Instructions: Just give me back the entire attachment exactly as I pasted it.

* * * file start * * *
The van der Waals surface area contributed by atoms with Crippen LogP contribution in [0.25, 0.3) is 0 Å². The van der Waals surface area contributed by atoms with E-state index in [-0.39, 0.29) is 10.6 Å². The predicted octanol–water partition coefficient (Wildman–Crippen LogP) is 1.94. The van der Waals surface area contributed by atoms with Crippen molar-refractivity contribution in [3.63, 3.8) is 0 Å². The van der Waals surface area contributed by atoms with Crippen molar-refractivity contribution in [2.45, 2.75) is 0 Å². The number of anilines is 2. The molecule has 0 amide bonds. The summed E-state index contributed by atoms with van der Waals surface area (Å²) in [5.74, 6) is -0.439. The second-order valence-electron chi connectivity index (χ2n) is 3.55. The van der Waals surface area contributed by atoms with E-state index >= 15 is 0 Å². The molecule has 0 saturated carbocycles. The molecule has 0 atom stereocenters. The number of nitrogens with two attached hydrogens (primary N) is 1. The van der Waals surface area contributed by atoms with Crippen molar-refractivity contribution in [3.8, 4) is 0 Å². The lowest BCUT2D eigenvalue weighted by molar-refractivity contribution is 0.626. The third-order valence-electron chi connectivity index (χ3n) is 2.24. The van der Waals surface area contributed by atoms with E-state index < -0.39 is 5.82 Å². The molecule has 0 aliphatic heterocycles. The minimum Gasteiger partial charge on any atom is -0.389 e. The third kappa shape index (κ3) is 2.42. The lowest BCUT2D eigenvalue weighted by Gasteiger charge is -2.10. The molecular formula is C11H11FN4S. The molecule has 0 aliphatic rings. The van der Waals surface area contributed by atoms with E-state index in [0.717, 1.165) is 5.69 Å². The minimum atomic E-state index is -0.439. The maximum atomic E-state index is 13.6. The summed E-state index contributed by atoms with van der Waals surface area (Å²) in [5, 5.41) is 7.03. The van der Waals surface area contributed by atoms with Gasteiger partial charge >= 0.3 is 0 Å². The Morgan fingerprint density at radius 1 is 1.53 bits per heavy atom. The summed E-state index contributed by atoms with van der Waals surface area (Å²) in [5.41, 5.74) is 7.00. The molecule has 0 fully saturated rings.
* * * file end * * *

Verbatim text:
The van der Waals surface area contributed by atoms with Crippen LogP contribution in [0.25, 0.3) is 0 Å². The van der Waals surface area contributed by atoms with E-state index in [-0.39, 0.29) is 10.6 Å². The predicted octanol–water partition coefficient (Wildman–Crippen LogP) is 1.94. The van der Waals surface area contributed by atoms with Crippen molar-refractivity contribution in [3.63, 3.8) is 0 Å². The van der Waals surface area contributed by atoms with Crippen molar-refractivity contribution in [2.45, 2.75) is 0 Å². The number of anilines is 2. The molecule has 0 amide bonds. The summed E-state index contributed by atoms with van der Waals surface area (Å²) in [5.74, 6) is -0.439. The second-order valence-electron chi connectivity index (χ2n) is 3.55. The van der Waals surface area contributed by atoms with E-state index >= 15 is 0 Å². The molecule has 0 saturated carbocycles. The molecule has 0 atom stereocenters. The number of nitrogens with two attached hydrogens (primary N) is 1. The van der Waals surface area contributed by atoms with Crippen molar-refractivity contribution in [3.8, 4) is 0 Å². The lowest BCUT2D eigenvalue weighted by molar-refractivity contribution is 0.626. The third-order valence-electron chi connectivity index (χ3n) is 2.24. The van der Waals surface area contributed by atoms with E-state index < -0.39 is 5.82 Å². The molecule has 0 aliphatic heterocycles. The minimum Gasteiger partial charge on any atom is -0.389 e. The third kappa shape index (κ3) is 2.42. The lowest BCUT2D eigenvalue weighted by Gasteiger charge is -2.10. The molecular formula is C11H11FN4S. The molecule has 0 aliphatic rings. The van der Waals surface area contributed by atoms with E-state index in [0.717, 1.165) is 5.69 Å². The minimum atomic E-state index is -0.439. The maximum atomic E-state index is 13.6. The summed E-state index contributed by atoms with van der Waals surface area (Å²) in [5, 5.41) is 7.03. The van der Waals surface area contributed by atoms with Gasteiger partial charge >= 0.3 is 0 Å². The Morgan fingerprint density at radius 1 is 1.53 bits per heavy atom. The summed E-state index contributed by atoms with van der Waals surface area (Å²) in [5.41, 5.74) is 7.00. The molecule has 0 fully saturated rings.